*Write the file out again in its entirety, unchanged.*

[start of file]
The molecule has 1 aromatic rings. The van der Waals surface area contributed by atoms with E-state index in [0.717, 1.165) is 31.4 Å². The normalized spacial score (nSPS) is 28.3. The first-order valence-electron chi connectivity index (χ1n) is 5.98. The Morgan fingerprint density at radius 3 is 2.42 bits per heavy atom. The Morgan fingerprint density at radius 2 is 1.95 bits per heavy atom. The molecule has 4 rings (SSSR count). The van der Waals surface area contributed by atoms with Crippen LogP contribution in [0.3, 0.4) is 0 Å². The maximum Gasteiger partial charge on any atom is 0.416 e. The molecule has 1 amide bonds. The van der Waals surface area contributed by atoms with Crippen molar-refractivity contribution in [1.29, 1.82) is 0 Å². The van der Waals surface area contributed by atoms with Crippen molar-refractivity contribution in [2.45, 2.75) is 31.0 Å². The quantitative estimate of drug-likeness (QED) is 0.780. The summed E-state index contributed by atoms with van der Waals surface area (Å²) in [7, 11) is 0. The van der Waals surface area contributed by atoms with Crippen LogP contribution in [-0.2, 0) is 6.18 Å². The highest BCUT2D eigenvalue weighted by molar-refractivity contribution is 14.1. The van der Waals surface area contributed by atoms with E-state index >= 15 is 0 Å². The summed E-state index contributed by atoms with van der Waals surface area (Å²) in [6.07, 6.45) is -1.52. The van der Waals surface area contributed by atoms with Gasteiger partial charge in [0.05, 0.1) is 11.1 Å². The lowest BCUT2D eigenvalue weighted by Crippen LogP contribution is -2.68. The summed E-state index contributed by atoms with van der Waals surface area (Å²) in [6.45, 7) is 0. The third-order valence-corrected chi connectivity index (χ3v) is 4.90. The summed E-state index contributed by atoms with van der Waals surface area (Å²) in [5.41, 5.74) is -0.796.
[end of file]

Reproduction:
The molecule has 1 aromatic rings. The van der Waals surface area contributed by atoms with E-state index in [0.717, 1.165) is 31.4 Å². The normalized spacial score (nSPS) is 28.3. The first-order valence-electron chi connectivity index (χ1n) is 5.98. The Morgan fingerprint density at radius 3 is 2.42 bits per heavy atom. The Morgan fingerprint density at radius 2 is 1.95 bits per heavy atom. The molecule has 4 rings (SSSR count). The van der Waals surface area contributed by atoms with Crippen LogP contribution in [0.3, 0.4) is 0 Å². The maximum Gasteiger partial charge on any atom is 0.416 e. The molecule has 1 amide bonds. The van der Waals surface area contributed by atoms with Crippen molar-refractivity contribution in [1.29, 1.82) is 0 Å². The van der Waals surface area contributed by atoms with Crippen molar-refractivity contribution in [2.45, 2.75) is 31.0 Å². The quantitative estimate of drug-likeness (QED) is 0.780. The summed E-state index contributed by atoms with van der Waals surface area (Å²) in [7, 11) is 0. The van der Waals surface area contributed by atoms with Crippen LogP contribution in [-0.2, 0) is 6.18 Å². The highest BCUT2D eigenvalue weighted by molar-refractivity contribution is 14.1. The van der Waals surface area contributed by atoms with E-state index >= 15 is 0 Å². The summed E-state index contributed by atoms with van der Waals surface area (Å²) in [6.07, 6.45) is -1.52. The van der Waals surface area contributed by atoms with Gasteiger partial charge in [0.05, 0.1) is 11.1 Å². The lowest BCUT2D eigenvalue weighted by Crippen LogP contribution is -2.68. The summed E-state index contributed by atoms with van der Waals surface area (Å²) in [6.45, 7) is 0. The third-order valence-corrected chi connectivity index (χ3v) is 4.90. The summed E-state index contributed by atoms with van der Waals surface area (Å²) in [5.41, 5.74) is -0.796.